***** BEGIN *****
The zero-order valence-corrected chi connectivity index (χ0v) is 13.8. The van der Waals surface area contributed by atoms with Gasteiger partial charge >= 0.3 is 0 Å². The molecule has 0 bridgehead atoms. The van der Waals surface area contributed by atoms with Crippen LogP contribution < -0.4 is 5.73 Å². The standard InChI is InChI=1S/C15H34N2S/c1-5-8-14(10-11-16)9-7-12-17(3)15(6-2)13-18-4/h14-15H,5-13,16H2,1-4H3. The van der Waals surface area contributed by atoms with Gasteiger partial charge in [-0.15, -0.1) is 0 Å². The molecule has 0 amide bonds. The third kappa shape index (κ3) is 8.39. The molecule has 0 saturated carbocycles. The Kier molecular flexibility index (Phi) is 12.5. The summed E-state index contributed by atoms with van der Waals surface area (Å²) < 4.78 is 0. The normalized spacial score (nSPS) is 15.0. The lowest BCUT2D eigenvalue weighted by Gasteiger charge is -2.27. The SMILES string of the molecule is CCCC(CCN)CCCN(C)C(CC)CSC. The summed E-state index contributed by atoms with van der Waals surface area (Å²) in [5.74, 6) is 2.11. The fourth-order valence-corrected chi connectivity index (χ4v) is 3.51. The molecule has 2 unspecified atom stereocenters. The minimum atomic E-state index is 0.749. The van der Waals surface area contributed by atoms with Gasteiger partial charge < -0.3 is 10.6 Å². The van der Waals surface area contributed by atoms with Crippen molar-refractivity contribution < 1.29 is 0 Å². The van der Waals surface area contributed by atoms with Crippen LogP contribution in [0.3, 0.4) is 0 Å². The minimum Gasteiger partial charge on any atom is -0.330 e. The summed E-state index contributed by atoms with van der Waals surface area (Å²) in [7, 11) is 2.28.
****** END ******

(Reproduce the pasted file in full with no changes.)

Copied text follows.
The zero-order valence-corrected chi connectivity index (χ0v) is 13.8. The van der Waals surface area contributed by atoms with Gasteiger partial charge >= 0.3 is 0 Å². The molecule has 0 bridgehead atoms. The van der Waals surface area contributed by atoms with Crippen LogP contribution < -0.4 is 5.73 Å². The standard InChI is InChI=1S/C15H34N2S/c1-5-8-14(10-11-16)9-7-12-17(3)15(6-2)13-18-4/h14-15H,5-13,16H2,1-4H3. The van der Waals surface area contributed by atoms with Gasteiger partial charge in [-0.15, -0.1) is 0 Å². The molecule has 0 amide bonds. The third kappa shape index (κ3) is 8.39. The molecule has 0 saturated carbocycles. The Kier molecular flexibility index (Phi) is 12.5. The summed E-state index contributed by atoms with van der Waals surface area (Å²) < 4.78 is 0. The normalized spacial score (nSPS) is 15.0. The lowest BCUT2D eigenvalue weighted by Gasteiger charge is -2.27. The SMILES string of the molecule is CCCC(CCN)CCCN(C)C(CC)CSC. The summed E-state index contributed by atoms with van der Waals surface area (Å²) in [5.74, 6) is 2.11. The fourth-order valence-corrected chi connectivity index (χ4v) is 3.51. The molecule has 2 unspecified atom stereocenters. The minimum atomic E-state index is 0.749. The van der Waals surface area contributed by atoms with Gasteiger partial charge < -0.3 is 10.6 Å². The van der Waals surface area contributed by atoms with Crippen molar-refractivity contribution < 1.29 is 0 Å². The van der Waals surface area contributed by atoms with Crippen LogP contribution in [0.3, 0.4) is 0 Å². The minimum Gasteiger partial charge on any atom is -0.330 e. The summed E-state index contributed by atoms with van der Waals surface area (Å²) in [7, 11) is 2.28.